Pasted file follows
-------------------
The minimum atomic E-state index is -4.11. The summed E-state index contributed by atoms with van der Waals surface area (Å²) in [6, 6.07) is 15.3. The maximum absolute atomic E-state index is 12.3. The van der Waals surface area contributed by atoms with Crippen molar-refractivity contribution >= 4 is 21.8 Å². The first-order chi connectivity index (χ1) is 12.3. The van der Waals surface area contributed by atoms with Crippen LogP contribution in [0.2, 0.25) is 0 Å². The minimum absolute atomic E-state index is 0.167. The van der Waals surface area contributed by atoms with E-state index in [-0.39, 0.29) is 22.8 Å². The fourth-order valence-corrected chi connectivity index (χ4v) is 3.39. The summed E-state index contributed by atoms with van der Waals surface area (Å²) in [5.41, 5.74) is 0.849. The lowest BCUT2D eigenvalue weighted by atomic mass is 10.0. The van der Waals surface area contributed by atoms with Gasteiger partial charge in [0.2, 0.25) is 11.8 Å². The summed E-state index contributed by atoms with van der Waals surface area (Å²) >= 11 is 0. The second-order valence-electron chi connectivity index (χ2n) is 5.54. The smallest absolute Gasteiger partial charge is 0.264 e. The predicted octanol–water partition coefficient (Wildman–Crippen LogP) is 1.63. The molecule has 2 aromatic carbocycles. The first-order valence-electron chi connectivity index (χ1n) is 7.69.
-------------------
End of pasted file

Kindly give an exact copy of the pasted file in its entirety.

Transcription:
The minimum atomic E-state index is -4.11. The summed E-state index contributed by atoms with van der Waals surface area (Å²) in [6, 6.07) is 15.3. The maximum absolute atomic E-state index is 12.3. The van der Waals surface area contributed by atoms with Crippen molar-refractivity contribution >= 4 is 21.8 Å². The first-order chi connectivity index (χ1) is 12.3. The van der Waals surface area contributed by atoms with Crippen LogP contribution in [0.2, 0.25) is 0 Å². The minimum absolute atomic E-state index is 0.167. The van der Waals surface area contributed by atoms with E-state index in [-0.39, 0.29) is 22.8 Å². The fourth-order valence-corrected chi connectivity index (χ4v) is 3.39. The summed E-state index contributed by atoms with van der Waals surface area (Å²) in [5.41, 5.74) is 0.849. The lowest BCUT2D eigenvalue weighted by atomic mass is 10.0. The van der Waals surface area contributed by atoms with Gasteiger partial charge in [0.2, 0.25) is 11.8 Å². The summed E-state index contributed by atoms with van der Waals surface area (Å²) >= 11 is 0. The second-order valence-electron chi connectivity index (χ2n) is 5.54. The smallest absolute Gasteiger partial charge is 0.264 e. The predicted octanol–water partition coefficient (Wildman–Crippen LogP) is 1.63. The molecule has 2 aromatic carbocycles. The first-order valence-electron chi connectivity index (χ1n) is 7.69.